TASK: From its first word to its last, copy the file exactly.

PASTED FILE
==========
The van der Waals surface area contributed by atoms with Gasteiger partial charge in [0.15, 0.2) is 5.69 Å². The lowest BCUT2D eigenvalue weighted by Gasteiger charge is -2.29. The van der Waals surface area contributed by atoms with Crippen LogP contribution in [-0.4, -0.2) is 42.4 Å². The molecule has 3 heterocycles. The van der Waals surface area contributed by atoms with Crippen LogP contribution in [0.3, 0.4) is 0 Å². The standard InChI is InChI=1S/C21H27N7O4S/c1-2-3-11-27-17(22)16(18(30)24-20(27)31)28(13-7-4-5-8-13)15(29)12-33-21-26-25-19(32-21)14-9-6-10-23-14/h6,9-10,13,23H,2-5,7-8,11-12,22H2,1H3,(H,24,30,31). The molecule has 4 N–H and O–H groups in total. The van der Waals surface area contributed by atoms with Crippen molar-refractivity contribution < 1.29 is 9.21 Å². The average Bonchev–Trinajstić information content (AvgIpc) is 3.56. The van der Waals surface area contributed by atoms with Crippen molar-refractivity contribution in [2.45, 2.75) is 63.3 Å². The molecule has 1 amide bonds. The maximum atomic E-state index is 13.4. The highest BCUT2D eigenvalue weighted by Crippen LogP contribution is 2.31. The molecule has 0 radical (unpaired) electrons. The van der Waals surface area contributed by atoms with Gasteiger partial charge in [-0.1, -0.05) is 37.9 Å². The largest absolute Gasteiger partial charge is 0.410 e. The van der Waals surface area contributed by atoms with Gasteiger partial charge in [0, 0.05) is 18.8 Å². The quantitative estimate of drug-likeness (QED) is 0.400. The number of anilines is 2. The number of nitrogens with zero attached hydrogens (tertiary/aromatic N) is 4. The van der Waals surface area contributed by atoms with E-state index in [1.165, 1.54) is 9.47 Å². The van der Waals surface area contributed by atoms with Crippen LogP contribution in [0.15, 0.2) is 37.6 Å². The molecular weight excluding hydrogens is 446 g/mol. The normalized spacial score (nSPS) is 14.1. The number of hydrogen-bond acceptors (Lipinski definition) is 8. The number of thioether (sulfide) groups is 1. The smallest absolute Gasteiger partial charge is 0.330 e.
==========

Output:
The van der Waals surface area contributed by atoms with Gasteiger partial charge in [0.15, 0.2) is 5.69 Å². The lowest BCUT2D eigenvalue weighted by Gasteiger charge is -2.29. The van der Waals surface area contributed by atoms with Crippen LogP contribution in [-0.4, -0.2) is 42.4 Å². The molecule has 3 heterocycles. The van der Waals surface area contributed by atoms with Crippen LogP contribution in [0.3, 0.4) is 0 Å². The standard InChI is InChI=1S/C21H27N7O4S/c1-2-3-11-27-17(22)16(18(30)24-20(27)31)28(13-7-4-5-8-13)15(29)12-33-21-26-25-19(32-21)14-9-6-10-23-14/h6,9-10,13,23H,2-5,7-8,11-12,22H2,1H3,(H,24,30,31). The molecule has 4 N–H and O–H groups in total. The van der Waals surface area contributed by atoms with Crippen molar-refractivity contribution < 1.29 is 9.21 Å². The average Bonchev–Trinajstić information content (AvgIpc) is 3.56. The van der Waals surface area contributed by atoms with Crippen molar-refractivity contribution in [2.45, 2.75) is 63.3 Å². The molecule has 1 amide bonds. The maximum atomic E-state index is 13.4. The highest BCUT2D eigenvalue weighted by Crippen LogP contribution is 2.31. The molecule has 0 radical (unpaired) electrons. The van der Waals surface area contributed by atoms with Gasteiger partial charge in [-0.1, -0.05) is 37.9 Å². The largest absolute Gasteiger partial charge is 0.410 e. The van der Waals surface area contributed by atoms with Gasteiger partial charge in [0, 0.05) is 18.8 Å². The quantitative estimate of drug-likeness (QED) is 0.400. The number of anilines is 2. The number of nitrogens with zero attached hydrogens (tertiary/aromatic N) is 4. The van der Waals surface area contributed by atoms with E-state index in [1.165, 1.54) is 9.47 Å². The van der Waals surface area contributed by atoms with Crippen LogP contribution in [0.15, 0.2) is 37.6 Å². The molecular weight excluding hydrogens is 446 g/mol. The normalized spacial score (nSPS) is 14.1. The number of hydrogen-bond acceptors (Lipinski definition) is 8. The number of thioether (sulfide) groups is 1. The smallest absolute Gasteiger partial charge is 0.330 e.